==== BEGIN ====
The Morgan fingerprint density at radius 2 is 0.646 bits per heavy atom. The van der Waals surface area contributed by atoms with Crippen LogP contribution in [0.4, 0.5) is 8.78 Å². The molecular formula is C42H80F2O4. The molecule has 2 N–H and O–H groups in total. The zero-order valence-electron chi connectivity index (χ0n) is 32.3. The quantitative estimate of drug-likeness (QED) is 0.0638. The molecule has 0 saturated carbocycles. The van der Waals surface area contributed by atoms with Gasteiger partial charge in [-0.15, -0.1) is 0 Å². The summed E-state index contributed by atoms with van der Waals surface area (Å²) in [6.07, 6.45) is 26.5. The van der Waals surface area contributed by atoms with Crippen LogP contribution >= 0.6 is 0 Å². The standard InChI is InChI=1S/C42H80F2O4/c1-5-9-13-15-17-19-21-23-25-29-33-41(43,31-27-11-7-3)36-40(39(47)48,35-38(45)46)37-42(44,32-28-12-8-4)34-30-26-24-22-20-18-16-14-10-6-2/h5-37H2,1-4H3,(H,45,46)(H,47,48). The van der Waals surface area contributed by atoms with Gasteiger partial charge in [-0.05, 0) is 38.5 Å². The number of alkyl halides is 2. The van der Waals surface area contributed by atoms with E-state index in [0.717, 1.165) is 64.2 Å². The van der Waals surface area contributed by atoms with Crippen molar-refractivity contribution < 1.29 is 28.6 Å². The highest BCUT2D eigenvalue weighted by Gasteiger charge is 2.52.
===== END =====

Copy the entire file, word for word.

The Morgan fingerprint density at radius 2 is 0.646 bits per heavy atom. The van der Waals surface area contributed by atoms with Crippen LogP contribution in [0.4, 0.5) is 8.78 Å². The molecular formula is C42H80F2O4. The molecule has 2 N–H and O–H groups in total. The zero-order valence-electron chi connectivity index (χ0n) is 32.3. The quantitative estimate of drug-likeness (QED) is 0.0638. The molecule has 0 saturated carbocycles. The van der Waals surface area contributed by atoms with Gasteiger partial charge in [-0.15, -0.1) is 0 Å². The summed E-state index contributed by atoms with van der Waals surface area (Å²) in [6.07, 6.45) is 26.5. The van der Waals surface area contributed by atoms with Crippen LogP contribution >= 0.6 is 0 Å². The standard InChI is InChI=1S/C42H80F2O4/c1-5-9-13-15-17-19-21-23-25-29-33-41(43,31-27-11-7-3)36-40(39(47)48,35-38(45)46)37-42(44,32-28-12-8-4)34-30-26-24-22-20-18-16-14-10-6-2/h5-37H2,1-4H3,(H,45,46)(H,47,48). The van der Waals surface area contributed by atoms with Gasteiger partial charge in [-0.05, 0) is 38.5 Å². The number of alkyl halides is 2. The van der Waals surface area contributed by atoms with E-state index in [0.717, 1.165) is 64.2 Å². The van der Waals surface area contributed by atoms with Crippen molar-refractivity contribution < 1.29 is 28.6 Å². The highest BCUT2D eigenvalue weighted by Gasteiger charge is 2.52.